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06-02-2012, 03:34 PM   #1
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Double exposures?

Is the a guide anywhere on how to shoot double exposures?

Something I'd like to try on the MX this week while in the Lake District....

06-02-2012, 03:35 PM   #2
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I don't know the MX.... film?
06-02-2012, 03:39 PM   #3
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QuoteOriginally posted by normhead Quote
I don't know the MX.... film?
Yes here you go...

Anybody able to tell me how to do a double exposure with it?
06-02-2012, 03:43 PM   #4
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If memory serves me well, you depress that clutch button on the bottom that allows you to rewind, and then hold the clutch open while you advance the "film advance" lever. That will cock your shutter without advancing the film.

06-02-2012, 03:49 PM   #5
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Advance or Rewind... Sorry, I may be being dense but that makes little sense...

Clutch button is the little one I hold down when rewinding a spent film right?

Sorry...
06-02-2012, 03:50 PM   #6
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From the Pentax manual...

QuoteQuote:
For deliberate multiple exposures, make the first exposure in the normal way. Then tighten the film by turning the rewind knob, and keep hold of the rewind knob. Depress the film rewind release button, and cock the rapid-wind lever. This cocks the shutter without advancing the film. Finally, release the shutter to make the second exposure. Then make one blank exposure, before taking the next picture, to avoid overlapping as registration may not be exact.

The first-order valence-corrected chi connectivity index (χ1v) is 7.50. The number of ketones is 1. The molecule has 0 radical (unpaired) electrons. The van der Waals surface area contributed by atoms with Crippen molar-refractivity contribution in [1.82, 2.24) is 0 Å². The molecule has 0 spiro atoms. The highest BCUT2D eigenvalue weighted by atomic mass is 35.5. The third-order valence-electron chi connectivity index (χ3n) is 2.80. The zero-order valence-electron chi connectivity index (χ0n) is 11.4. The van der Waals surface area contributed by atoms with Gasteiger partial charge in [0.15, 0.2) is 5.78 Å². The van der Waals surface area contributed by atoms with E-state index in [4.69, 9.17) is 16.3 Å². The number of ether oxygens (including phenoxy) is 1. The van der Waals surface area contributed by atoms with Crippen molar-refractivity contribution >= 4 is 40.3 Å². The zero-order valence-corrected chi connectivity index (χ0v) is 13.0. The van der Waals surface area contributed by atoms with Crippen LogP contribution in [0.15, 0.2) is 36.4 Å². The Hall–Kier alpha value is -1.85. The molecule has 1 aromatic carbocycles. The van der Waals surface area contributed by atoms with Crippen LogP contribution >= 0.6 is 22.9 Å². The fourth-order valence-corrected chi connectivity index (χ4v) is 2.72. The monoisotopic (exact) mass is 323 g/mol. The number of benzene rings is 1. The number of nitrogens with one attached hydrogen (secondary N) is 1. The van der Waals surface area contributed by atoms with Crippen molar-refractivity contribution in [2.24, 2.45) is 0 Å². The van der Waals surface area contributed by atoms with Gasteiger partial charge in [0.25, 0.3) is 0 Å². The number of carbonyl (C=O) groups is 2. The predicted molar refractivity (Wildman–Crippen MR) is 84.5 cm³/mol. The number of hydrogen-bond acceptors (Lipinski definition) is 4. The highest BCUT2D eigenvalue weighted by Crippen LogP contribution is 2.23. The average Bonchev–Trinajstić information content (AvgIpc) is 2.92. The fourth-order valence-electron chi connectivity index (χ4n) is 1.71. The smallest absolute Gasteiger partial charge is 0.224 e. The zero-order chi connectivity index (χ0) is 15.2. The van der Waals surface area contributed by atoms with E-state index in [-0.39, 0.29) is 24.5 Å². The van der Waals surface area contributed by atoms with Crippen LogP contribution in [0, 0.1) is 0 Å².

06-02-2012, 04:00 PM   #7
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QuoteOriginally posted by boriscleto Quote
From the Pentax manual...

Thank you!!
06-02-2012, 04:10 PM   #8
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On the LX you can also rewind the film to expose it again later - it has special click stops designed for this.


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06-02-2012, 04:17 PM   #9
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Visual aids (cameraporn) since Norm is unfamiliar with the MX and possibly the LX too . . .



The feature that Adam pointed out - the LX's ability to allow you to randomly go back to any frame accurately, is one other feature unique only to the LX.
06-02-2012, 04:21 PM   #10
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QuoteQuote:
Depress the film rewind release button,
I made students memorize that term for 15 years..in fact the whole parts image, I photocopied it . handed it out, and tested them on each part for 3 weeks every time I handed out a camera, but now I've forgotten it. I'm gonna just go have a beer and pretend this didn't happen.
06-02-2012, 04:33 PM   #11
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QuoteOriginally posted by Adam Quote
On the LX you can also rewind the film to expose it again later - it has special click stops designed for this.
QuoteOriginally posted by LesDMess Quote
The feature that Adam pointed out - the LX's ability to allow you to randomly go back to any frame accurately, is one other feature unique only to the LX.